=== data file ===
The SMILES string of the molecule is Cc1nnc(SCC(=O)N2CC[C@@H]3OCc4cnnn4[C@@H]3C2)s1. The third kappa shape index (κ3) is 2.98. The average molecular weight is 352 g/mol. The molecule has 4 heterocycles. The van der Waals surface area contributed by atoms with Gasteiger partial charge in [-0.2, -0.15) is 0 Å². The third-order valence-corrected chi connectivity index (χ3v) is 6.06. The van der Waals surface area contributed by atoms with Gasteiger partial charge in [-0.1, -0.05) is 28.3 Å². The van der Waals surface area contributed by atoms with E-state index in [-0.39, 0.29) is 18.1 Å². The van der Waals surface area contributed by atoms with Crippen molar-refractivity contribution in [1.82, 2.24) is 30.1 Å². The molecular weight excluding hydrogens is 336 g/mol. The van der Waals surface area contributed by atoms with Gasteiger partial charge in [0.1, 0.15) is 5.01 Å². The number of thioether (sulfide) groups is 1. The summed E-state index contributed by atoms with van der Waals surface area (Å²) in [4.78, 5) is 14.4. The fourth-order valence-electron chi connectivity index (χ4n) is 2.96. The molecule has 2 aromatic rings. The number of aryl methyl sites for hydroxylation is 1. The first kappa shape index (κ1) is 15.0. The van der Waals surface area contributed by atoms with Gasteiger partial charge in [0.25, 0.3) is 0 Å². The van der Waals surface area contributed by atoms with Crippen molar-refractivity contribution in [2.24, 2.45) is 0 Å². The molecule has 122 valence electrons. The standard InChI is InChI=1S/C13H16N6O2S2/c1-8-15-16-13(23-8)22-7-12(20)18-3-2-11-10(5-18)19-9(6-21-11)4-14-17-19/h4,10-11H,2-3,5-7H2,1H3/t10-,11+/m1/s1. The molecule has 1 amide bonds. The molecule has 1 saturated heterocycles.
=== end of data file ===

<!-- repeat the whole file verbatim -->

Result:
The SMILES string of the molecule is Cc1nnc(SCC(=O)N2CC[C@@H]3OCc4cnnn4[C@@H]3C2)s1. The third kappa shape index (κ3) is 2.98. The average molecular weight is 352 g/mol. The molecule has 4 heterocycles. The van der Waals surface area contributed by atoms with Gasteiger partial charge in [-0.2, -0.15) is 0 Å². The third-order valence-corrected chi connectivity index (χ3v) is 6.06. The van der Waals surface area contributed by atoms with Gasteiger partial charge in [-0.1, -0.05) is 28.3 Å². The van der Waals surface area contributed by atoms with E-state index in [-0.39, 0.29) is 18.1 Å². The van der Waals surface area contributed by atoms with Crippen molar-refractivity contribution in [1.82, 2.24) is 30.1 Å². The molecular weight excluding hydrogens is 336 g/mol. The van der Waals surface area contributed by atoms with Gasteiger partial charge in [0.1, 0.15) is 5.01 Å². The number of thioether (sulfide) groups is 1. The summed E-state index contributed by atoms with van der Waals surface area (Å²) in [4.78, 5) is 14.4. The fourth-order valence-electron chi connectivity index (χ4n) is 2.96. The molecule has 2 aromatic rings. The number of aryl methyl sites for hydroxylation is 1. The first kappa shape index (κ1) is 15.0. The van der Waals surface area contributed by atoms with Gasteiger partial charge in [0.25, 0.3) is 0 Å². The van der Waals surface area contributed by atoms with Crippen molar-refractivity contribution in [2.24, 2.45) is 0 Å². The molecule has 122 valence electrons. The standard InChI is InChI=1S/C13H16N6O2S2/c1-8-15-16-13(23-8)22-7-12(20)18-3-2-11-10(5-18)19-9(6-21-11)4-14-17-19/h4,10-11H,2-3,5-7H2,1H3/t10-,11+/m1/s1. The molecule has 1 amide bonds. The molecule has 1 saturated heterocycles.